I realized that the success of my efforts largely depended on exposure. An adverse circumstance was that my testimony was delivered in a break-out listening session which was not recorded for the public record and only about 40 people heard it. However, two Task Force members were there, including the Task Force Director, John Hankinson. I was fortunate that I had my own recording equipment and had the foresight to bring 20 copies of my presentation to hand out to anyone who might be interested.
The listening sessions were to start after lunch. I recorded some materials from the introduction to the meeting and had lunch with a member of the Environmental Protection Agency who happened to be of Vietnamese extraction. From him I got an interesting segment on Vietnamese cooking and, in particular, the making of fish sauce, which in the West was an important item of commerce during the days of the Roman Empire.
I got a little antsy before I was to speak, but fortunately there was an easel-mounted pad where I could post some of my points. I wrote these up, and almost as soon as I put up the title, “A 200-Year Plan for the Restoration of Louisiana’s Mississippi Delta,” I heard some detracting remarks from the rear of the room to the effect that, “That will never work.”
I replied to the 5th-generation Gulf fisherman, “Listen to what I have to say. If you have questions later, I will be happy to answer them.” After the presentation he found that he had little to disagree about, and he made no additional comments about my presentation. As it turned out, he and I apparently have very nearly the same opinions about many aspects of these complex issues. I also recorded some of his comments about the fishing industry for inclusion in my radio program.
Finally, my time came to speak. I was certainly ready to go. I called myself an, “odd bird in this community,” which I certainly was. I was from Georgia, which is not a Gulf Coast state. I was not representing any organization, only myself. I am an author, radio host, playwright, Professional Geologist, former Engineer Officer and performer. All went reasonably well until it came time to flip the pages on the tablet. My fingers decided that they did not want to work and I fumbled with the pages. The session facilitator turned the page, and I continued.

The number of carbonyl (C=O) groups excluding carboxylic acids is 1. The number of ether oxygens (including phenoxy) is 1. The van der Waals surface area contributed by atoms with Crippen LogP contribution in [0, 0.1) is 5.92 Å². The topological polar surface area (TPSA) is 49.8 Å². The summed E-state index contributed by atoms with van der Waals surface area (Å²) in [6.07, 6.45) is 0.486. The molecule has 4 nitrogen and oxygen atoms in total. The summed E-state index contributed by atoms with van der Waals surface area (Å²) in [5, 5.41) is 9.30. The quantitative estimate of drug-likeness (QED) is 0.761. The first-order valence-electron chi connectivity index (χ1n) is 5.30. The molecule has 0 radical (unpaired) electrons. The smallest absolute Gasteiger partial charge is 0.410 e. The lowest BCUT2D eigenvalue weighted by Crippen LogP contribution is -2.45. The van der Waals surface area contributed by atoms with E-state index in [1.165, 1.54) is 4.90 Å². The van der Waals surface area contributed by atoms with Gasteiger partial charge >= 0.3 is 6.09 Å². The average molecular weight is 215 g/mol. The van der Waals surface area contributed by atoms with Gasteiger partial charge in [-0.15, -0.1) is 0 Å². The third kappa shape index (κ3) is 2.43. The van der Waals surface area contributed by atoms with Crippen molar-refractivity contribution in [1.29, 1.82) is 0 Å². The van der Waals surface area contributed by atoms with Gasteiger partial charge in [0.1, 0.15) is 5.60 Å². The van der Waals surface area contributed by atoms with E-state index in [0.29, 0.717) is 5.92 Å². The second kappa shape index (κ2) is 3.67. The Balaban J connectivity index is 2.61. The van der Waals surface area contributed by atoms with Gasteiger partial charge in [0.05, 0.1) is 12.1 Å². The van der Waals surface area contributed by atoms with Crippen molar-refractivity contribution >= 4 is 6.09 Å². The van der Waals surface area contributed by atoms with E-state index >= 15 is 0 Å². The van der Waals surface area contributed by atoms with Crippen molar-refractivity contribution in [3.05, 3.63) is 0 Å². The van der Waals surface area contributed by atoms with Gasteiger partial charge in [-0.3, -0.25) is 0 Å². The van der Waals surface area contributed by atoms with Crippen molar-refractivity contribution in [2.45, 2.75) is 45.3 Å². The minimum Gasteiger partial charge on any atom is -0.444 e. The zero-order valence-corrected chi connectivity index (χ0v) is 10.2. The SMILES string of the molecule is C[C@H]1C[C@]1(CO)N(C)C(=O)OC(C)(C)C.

One of punch lines was, “It is never a bad time to start a good thing.” After delivering this line the second time I concluded with “So let’s get one started.”
No applause. No response. Silence. John Hankinson, the Conference Director, who had come in and was sitting behind me, rose and presented me with his Task Force pin which he said was in recognition of my long thought and hard work on this question. Later he asked some off-the-record questions about how this plan might be implemented.
Well, I did my gig. Did I do any good? That question will remain unanswered until the Task Force delivers its report to President Obama by the end of 2011. Like the best of reality TV, this is a significant issue, the outcome will impact millions of people, I am one man who gave this issue my best shot, and the ultimate outcome is still in doubt.
Although all of the nation’s coastal wetlands are important, those associated with Louisiana’s Mississippi River Delta are nationally significant because of their size, economic contribution, impact on transportation, wildlife resources, seafood production and as a protection forNew Orleansand other up-river communities.
This is a large geographic area that is subjected to adverse natural and man-made events that have occurred in the recent past and can be anticipated in the future. Some, such as the 2011 floods in the Mississippi River system have been managed to the extent that the major cities along the River have been protected and the levee system has kept some of the lower parishes dry, although large areas of the Mississippi and Missouri river valleys have been allowed to flood to reduce the danger to New Orleans and other cities.
These Spring floods were a record event which resulted in wide-spread flooding of pre-designated areas. This event is remarkable in that adequate time was allowed for evacuation and few, if any, lives were lost. The system of engineered structures and levees held and the Corps of Engineers’ efforts can be considered successful. There were loses of crops and homes, but these were unavoidable consequences of living on and farming the very rich soils of theMississippiValley.
Such things happen from time to time. The question is how to manage such events while minimizing losses to life and property while simultaneously fostering the ecological recovery and restoration of vital coastal wetlands?
The options of doing nothing, restoring the Louisiana wetlands to the exact state they were at any time in the past or permitting unrestricted development are all impossible outcomes. Stabilizing and rebuilding the Mississippi Delta will require compromises and concessions to the ecological, economic, cultural, energy and transportation interests as well as continuing efforts though storm events, periodic failures and reversals. This can never be a build-it-and-leave-it response because of the dynamic nature of this huge natural system.